APQP phases, sequential or in parallel?

N

Noctal

I am quite confused as to how the APQP phases should be handled.

On one hand the APQP manual seems to indicate that onply after the Management Support for each stage is completed should one advance to the next phase.

However I have seen mentioned in this forum that some of these activities do in fact run in parallel.

What is the consensus?

Noc
 
N

Noctal

How would you read the first paragraph on page 19? "The tasks to be accomplished.....in the first two sections."


Noc
 
R

Randy Stewart

Think about this logically. Can you start ordering packaging without a product design? However, if you have your DFMEA and you know what the process flow is going to be, you can start on your PFMEA and Control Plan.
If you have produced a similar part, most of your earlier work is complete! Remember this is a philosophy to be adopted, but you do not have to re-invent the wheel each time you start a project.
:agree:
 
N

Noctal

I agree with what you say.. its just the darn manual that at times isnt so clear.

Another thing I fail to grasp is the difference between the sequential vertical greyed out areas and the concurrent horizontal bars that are seen in every PQP Timing Chart. Can you try to explain?

Thanks,
 
R

Randy Stewart

The verts are a typical timing breakdowns of a car program. Keep in mind that they are trying to combine all 3 OEMs, so each customer may be a little different. Plus you are looking at about a 36 month time frame. It's simple, you're not going to have prototypes without program approval, etc. The horizontals just show you how the phases fall into the timing.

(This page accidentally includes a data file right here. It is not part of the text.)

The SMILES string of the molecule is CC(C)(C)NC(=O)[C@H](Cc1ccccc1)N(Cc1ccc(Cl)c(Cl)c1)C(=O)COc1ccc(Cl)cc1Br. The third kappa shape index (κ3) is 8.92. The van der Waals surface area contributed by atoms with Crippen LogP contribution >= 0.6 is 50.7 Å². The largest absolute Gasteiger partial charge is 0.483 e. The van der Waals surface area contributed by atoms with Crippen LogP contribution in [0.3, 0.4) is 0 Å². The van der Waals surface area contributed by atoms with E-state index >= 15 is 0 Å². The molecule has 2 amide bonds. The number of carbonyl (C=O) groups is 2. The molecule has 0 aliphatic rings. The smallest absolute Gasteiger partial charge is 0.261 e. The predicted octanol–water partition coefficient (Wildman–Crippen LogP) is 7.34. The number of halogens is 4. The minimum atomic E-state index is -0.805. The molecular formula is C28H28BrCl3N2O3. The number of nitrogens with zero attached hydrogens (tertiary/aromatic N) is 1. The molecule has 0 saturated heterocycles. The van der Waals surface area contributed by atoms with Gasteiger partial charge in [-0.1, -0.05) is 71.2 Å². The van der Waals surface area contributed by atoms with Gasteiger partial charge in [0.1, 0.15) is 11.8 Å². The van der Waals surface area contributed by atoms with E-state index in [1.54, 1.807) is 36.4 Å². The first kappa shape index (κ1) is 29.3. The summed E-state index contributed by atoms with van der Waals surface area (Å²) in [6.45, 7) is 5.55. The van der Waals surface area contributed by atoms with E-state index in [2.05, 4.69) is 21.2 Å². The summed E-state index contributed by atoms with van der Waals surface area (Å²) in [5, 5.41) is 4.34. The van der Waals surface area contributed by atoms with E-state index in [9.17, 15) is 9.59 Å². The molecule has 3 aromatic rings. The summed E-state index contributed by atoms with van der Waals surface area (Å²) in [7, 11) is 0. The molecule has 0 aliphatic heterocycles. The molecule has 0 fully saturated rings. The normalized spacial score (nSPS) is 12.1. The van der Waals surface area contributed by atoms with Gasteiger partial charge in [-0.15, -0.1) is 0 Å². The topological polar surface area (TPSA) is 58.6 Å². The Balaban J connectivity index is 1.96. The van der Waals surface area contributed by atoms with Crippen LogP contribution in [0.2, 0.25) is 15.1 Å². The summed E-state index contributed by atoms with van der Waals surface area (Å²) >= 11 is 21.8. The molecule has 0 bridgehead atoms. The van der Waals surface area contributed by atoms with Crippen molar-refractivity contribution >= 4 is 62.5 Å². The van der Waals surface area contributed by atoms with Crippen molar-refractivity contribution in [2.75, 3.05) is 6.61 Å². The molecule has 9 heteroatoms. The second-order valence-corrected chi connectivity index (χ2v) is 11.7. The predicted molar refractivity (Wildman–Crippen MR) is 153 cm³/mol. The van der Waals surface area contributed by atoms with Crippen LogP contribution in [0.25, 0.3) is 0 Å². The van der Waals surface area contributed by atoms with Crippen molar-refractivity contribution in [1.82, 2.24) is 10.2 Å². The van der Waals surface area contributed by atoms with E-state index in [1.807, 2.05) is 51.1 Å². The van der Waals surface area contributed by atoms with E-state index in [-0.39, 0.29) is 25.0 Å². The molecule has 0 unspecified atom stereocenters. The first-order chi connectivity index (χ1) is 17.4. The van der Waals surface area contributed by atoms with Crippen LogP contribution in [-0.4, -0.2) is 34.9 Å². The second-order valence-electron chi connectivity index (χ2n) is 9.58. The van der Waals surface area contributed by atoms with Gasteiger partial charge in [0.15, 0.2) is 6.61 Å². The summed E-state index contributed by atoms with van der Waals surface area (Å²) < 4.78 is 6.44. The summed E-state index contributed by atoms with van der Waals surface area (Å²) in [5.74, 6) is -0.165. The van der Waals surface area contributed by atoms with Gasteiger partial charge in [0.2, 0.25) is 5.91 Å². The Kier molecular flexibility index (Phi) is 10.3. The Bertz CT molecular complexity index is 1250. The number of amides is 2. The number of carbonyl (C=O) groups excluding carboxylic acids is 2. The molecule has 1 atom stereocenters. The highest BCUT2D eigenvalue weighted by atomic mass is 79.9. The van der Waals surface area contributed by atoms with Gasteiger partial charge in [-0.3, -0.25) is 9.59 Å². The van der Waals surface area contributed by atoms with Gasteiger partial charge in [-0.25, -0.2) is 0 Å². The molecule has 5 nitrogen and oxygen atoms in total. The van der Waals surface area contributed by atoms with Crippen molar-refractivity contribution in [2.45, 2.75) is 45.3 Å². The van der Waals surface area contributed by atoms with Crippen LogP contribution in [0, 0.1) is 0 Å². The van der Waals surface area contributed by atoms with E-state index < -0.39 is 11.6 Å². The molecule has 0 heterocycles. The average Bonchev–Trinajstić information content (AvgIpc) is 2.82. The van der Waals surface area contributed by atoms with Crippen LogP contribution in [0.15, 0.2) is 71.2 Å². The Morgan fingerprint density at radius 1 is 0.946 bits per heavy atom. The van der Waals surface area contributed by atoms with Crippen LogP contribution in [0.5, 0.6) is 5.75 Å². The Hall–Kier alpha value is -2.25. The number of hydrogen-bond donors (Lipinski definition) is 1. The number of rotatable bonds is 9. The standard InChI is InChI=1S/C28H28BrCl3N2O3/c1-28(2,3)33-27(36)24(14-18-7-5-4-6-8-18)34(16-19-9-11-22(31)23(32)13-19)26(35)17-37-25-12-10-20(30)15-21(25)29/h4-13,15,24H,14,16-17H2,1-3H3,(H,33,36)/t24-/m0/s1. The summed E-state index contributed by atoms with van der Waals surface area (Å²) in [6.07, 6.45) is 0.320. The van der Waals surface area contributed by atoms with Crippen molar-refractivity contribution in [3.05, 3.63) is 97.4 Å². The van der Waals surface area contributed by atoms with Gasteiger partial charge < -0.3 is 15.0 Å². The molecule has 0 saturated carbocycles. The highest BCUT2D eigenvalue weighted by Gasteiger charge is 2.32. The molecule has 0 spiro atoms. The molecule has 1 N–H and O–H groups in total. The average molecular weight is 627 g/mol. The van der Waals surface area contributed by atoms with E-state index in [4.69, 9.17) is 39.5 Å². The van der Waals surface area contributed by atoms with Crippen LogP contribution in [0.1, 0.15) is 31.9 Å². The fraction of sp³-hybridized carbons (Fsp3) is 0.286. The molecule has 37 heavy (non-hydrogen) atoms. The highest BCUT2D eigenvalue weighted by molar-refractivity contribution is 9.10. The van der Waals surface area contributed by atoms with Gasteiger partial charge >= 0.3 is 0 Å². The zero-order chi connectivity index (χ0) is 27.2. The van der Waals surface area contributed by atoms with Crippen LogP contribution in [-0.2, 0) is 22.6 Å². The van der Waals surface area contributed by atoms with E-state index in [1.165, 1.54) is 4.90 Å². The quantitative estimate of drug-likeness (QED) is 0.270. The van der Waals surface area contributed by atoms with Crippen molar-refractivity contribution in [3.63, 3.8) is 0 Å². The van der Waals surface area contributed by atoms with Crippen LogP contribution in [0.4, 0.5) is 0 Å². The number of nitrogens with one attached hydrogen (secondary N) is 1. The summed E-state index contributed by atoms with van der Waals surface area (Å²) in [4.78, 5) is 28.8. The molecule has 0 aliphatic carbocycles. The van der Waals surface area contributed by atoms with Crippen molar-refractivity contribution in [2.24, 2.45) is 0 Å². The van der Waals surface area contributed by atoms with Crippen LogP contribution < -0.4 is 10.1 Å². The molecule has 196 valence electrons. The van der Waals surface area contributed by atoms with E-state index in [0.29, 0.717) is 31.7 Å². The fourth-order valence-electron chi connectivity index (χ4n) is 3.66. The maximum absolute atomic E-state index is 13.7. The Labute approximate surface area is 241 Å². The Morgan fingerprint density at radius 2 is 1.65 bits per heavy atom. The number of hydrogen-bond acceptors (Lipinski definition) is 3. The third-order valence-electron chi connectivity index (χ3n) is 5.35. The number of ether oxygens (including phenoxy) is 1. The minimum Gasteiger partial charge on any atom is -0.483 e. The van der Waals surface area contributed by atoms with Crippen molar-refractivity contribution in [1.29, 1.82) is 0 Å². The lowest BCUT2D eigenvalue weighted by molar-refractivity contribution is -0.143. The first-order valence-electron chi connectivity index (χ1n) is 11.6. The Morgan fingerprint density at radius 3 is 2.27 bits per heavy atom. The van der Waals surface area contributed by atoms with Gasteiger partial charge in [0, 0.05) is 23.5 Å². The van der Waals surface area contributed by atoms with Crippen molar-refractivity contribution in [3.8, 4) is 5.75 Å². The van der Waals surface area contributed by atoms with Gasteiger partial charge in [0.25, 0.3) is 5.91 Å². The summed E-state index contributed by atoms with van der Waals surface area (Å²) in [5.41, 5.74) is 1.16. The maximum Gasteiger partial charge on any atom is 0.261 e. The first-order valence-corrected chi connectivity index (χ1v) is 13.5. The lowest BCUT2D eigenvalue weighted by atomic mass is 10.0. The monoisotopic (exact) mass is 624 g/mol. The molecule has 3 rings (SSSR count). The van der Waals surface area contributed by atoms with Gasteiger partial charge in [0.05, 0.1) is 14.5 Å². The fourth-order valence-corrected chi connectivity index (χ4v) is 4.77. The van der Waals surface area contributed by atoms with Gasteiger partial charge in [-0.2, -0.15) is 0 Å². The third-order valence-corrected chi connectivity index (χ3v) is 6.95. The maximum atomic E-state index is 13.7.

Attached is an Excel Spredsheet that calculates the Program Need Date (PND) based on your timing. You'll be able to see how things over lap. The formulas are in the cells, if you put a date into cell L5 you'll see the calculations.
 

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  • APQP_Program_Need_Dates.xls
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N

Noctal

What is happening to us here is that we seem to be confusing the timing and activities of the verts with the timing and activities of the horizontals.

We mainly manufacture plastic components to meet customer defined specs. I think its safe to assume we dont have to do neither Part 1 nor Part 2 up until 2.13. However, we do have to plan our process development and subsequent activities. And it seems we are confusing process development activities with APQP activities.



Are the horizontal activities your normal, standard PD activities or are they meant to represent the APQP activities?


Thanks again,

Noc
 
R

Randy Stewart

This is a philosophy not a required timeline. What you are looking at is the big picture of how things fit together. You may have something similar happen (internally) once you receive the PO or job kick-off.
You say APQP doesn't come into play, for you, until 2.13, I would bet that your team wouldn't state something was feasible if they hadn't looked at 2.10 first or reviewed Engineering specs in 2.7. Would your company bid on a job requiring CMM checks without having access to a CMM (outsource or internal)? I don't think you would.
You can look at "try out" as the prototype phase and the PSW run as the "Pilot" phase.
You may not be design responsible so product design wouldn't fit, but the product development may fit in. You may be asked to assist the customer in "getting the bugs ironed out".

To really answer your question, they are normal & standard PD activities. However, they are very, very generic. They are generic functions mapped on a generic timeline as an example.
 

Marc

Fully vaccinated are you?
Leader
Here's a basic presentation showing the timeline with concurrent overlays.
 

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